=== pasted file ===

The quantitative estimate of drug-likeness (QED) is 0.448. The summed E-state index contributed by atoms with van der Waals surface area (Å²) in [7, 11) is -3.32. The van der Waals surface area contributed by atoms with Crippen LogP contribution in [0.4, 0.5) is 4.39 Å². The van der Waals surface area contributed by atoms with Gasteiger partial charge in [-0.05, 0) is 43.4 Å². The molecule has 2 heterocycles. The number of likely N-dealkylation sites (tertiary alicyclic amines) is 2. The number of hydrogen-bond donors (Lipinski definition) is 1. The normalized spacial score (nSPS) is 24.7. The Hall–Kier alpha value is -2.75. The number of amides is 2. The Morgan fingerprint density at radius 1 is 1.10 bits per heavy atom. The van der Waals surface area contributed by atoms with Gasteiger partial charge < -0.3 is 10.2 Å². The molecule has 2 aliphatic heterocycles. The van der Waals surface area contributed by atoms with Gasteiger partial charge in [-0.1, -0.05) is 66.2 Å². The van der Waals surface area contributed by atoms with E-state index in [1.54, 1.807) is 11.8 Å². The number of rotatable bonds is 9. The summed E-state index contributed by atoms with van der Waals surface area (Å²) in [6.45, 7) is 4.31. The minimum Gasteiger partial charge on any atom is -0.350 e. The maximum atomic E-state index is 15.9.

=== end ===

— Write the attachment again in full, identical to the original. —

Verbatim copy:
The quantitative estimate of drug-likeness (QED) is 0.448. The summed E-state index contributed by atoms with van der Waals surface area (Å²) in [7, 11) is -3.32. The van der Waals surface area contributed by atoms with Crippen LogP contribution in [0.4, 0.5) is 4.39 Å². The van der Waals surface area contributed by atoms with Gasteiger partial charge in [-0.05, 0) is 43.4 Å². The molecule has 2 heterocycles. The number of likely N-dealkylation sites (tertiary alicyclic amines) is 2. The number of hydrogen-bond donors (Lipinski definition) is 1. The normalized spacial score (nSPS) is 24.7. The Hall–Kier alpha value is -2.75. The number of amides is 2. The Morgan fingerprint density at radius 1 is 1.10 bits per heavy atom. The van der Waals surface area contributed by atoms with Gasteiger partial charge < -0.3 is 10.2 Å². The molecule has 2 aliphatic heterocycles. The van der Waals surface area contributed by atoms with Gasteiger partial charge in [-0.1, -0.05) is 66.2 Å². The van der Waals surface area contributed by atoms with E-state index in [1.54, 1.807) is 11.8 Å². The number of rotatable bonds is 9. The summed E-state index contributed by atoms with van der Waals surface area (Å²) in [6.45, 7) is 4.31. The minimum Gasteiger partial charge on any atom is -0.350 e. The maximum atomic E-state index is 15.9.